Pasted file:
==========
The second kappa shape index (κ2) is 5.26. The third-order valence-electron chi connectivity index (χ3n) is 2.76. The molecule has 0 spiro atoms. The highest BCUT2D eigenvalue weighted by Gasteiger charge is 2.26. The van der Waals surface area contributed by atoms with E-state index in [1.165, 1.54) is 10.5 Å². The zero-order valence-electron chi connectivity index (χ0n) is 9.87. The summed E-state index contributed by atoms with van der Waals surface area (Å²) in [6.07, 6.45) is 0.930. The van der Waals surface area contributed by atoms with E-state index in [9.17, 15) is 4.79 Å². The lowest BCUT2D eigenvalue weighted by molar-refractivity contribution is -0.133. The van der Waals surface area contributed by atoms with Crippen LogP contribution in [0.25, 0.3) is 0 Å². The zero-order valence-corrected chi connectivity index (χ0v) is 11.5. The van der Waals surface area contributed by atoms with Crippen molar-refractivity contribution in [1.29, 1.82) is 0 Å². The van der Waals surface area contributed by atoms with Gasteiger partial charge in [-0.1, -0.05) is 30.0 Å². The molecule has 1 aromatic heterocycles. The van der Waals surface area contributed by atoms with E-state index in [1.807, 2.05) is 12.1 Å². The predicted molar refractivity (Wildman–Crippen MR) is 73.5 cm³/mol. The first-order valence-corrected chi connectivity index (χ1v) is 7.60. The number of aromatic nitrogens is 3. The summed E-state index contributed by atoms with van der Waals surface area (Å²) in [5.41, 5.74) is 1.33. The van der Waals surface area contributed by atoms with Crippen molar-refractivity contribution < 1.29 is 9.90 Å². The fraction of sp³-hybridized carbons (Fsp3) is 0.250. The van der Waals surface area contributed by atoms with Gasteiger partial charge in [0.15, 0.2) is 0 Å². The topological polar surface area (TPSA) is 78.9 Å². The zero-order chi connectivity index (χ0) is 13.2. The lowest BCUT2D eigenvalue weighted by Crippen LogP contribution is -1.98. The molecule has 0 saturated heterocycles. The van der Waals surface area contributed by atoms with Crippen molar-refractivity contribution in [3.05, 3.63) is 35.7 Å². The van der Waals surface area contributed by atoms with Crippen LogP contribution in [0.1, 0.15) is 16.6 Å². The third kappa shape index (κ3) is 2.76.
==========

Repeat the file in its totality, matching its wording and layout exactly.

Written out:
The second kappa shape index (κ2) is 5.26. The third-order valence-electron chi connectivity index (χ3n) is 2.76. The molecule has 0 spiro atoms. The highest BCUT2D eigenvalue weighted by Gasteiger charge is 2.26. The van der Waals surface area contributed by atoms with E-state index in [1.165, 1.54) is 10.5 Å². The zero-order valence-electron chi connectivity index (χ0n) is 9.87. The summed E-state index contributed by atoms with van der Waals surface area (Å²) in [6.07, 6.45) is 0.930. The van der Waals surface area contributed by atoms with E-state index in [9.17, 15) is 4.79 Å². The lowest BCUT2D eigenvalue weighted by molar-refractivity contribution is -0.133. The van der Waals surface area contributed by atoms with Crippen LogP contribution in [0.25, 0.3) is 0 Å². The zero-order valence-corrected chi connectivity index (χ0v) is 11.5. The van der Waals surface area contributed by atoms with Crippen molar-refractivity contribution in [1.29, 1.82) is 0 Å². The van der Waals surface area contributed by atoms with Gasteiger partial charge in [-0.1, -0.05) is 30.0 Å². The molecule has 1 aromatic heterocycles. The van der Waals surface area contributed by atoms with E-state index in [1.807, 2.05) is 12.1 Å². The predicted molar refractivity (Wildman–Crippen MR) is 73.5 cm³/mol. The first-order valence-corrected chi connectivity index (χ1v) is 7.60. The number of aromatic nitrogens is 3. The summed E-state index contributed by atoms with van der Waals surface area (Å²) in [5.41, 5.74) is 1.33. The van der Waals surface area contributed by atoms with Crippen molar-refractivity contribution < 1.29 is 9.90 Å². The fraction of sp³-hybridized carbons (Fsp3) is 0.250. The van der Waals surface area contributed by atoms with Gasteiger partial charge in [0.15, 0.2) is 0 Å². The topological polar surface area (TPSA) is 78.9 Å². The zero-order chi connectivity index (χ0) is 13.2. The lowest BCUT2D eigenvalue weighted by Crippen LogP contribution is -1.98. The molecule has 0 saturated heterocycles. The van der Waals surface area contributed by atoms with Crippen molar-refractivity contribution in [3.05, 3.63) is 35.7 Å². The van der Waals surface area contributed by atoms with Crippen LogP contribution in [0.1, 0.15) is 16.6 Å². The third kappa shape index (κ3) is 2.76.